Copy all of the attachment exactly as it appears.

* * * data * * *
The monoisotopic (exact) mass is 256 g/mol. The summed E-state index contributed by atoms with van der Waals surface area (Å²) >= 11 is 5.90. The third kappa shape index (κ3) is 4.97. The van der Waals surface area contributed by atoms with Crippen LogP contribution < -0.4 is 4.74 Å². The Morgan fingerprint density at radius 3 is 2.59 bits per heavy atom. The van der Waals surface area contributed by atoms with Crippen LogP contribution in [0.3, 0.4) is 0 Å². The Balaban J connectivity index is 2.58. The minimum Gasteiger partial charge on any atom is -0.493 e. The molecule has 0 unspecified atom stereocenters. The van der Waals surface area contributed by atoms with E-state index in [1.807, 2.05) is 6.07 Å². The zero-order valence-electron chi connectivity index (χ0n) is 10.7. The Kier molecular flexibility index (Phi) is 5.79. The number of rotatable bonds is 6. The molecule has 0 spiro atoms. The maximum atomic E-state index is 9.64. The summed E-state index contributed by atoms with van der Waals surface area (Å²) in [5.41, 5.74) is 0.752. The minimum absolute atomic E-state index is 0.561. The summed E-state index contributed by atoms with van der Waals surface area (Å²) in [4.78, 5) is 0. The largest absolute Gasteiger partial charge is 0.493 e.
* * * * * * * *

The monoisotopic (exact) mass is 256 g/mol. The summed E-state index contributed by atoms with van der Waals surface area (Å²) >= 11 is 5.90. The third kappa shape index (κ3) is 4.97. The van der Waals surface area contributed by atoms with Crippen LogP contribution < -0.4 is 4.74 Å². The Morgan fingerprint density at radius 3 is 2.59 bits per heavy atom. The van der Waals surface area contributed by atoms with Crippen LogP contribution in [0.3, 0.4) is 0 Å². The Balaban J connectivity index is 2.58. The minimum Gasteiger partial charge on any atom is -0.493 e. The molecule has 0 unspecified atom stereocenters. The van der Waals surface area contributed by atoms with E-state index in [1.807, 2.05) is 6.07 Å². The zero-order valence-electron chi connectivity index (χ0n) is 10.7. The Kier molecular flexibility index (Phi) is 5.79. The number of rotatable bonds is 6. The molecule has 0 spiro atoms. The maximum atomic E-state index is 9.64. The summed E-state index contributed by atoms with van der Waals surface area (Å²) in [5.41, 5.74) is 0.752. The minimum absolute atomic E-state index is 0.561. The summed E-state index contributed by atoms with van der Waals surface area (Å²) in [4.78, 5) is 0. The largest absolute Gasteiger partial charge is 0.493 e.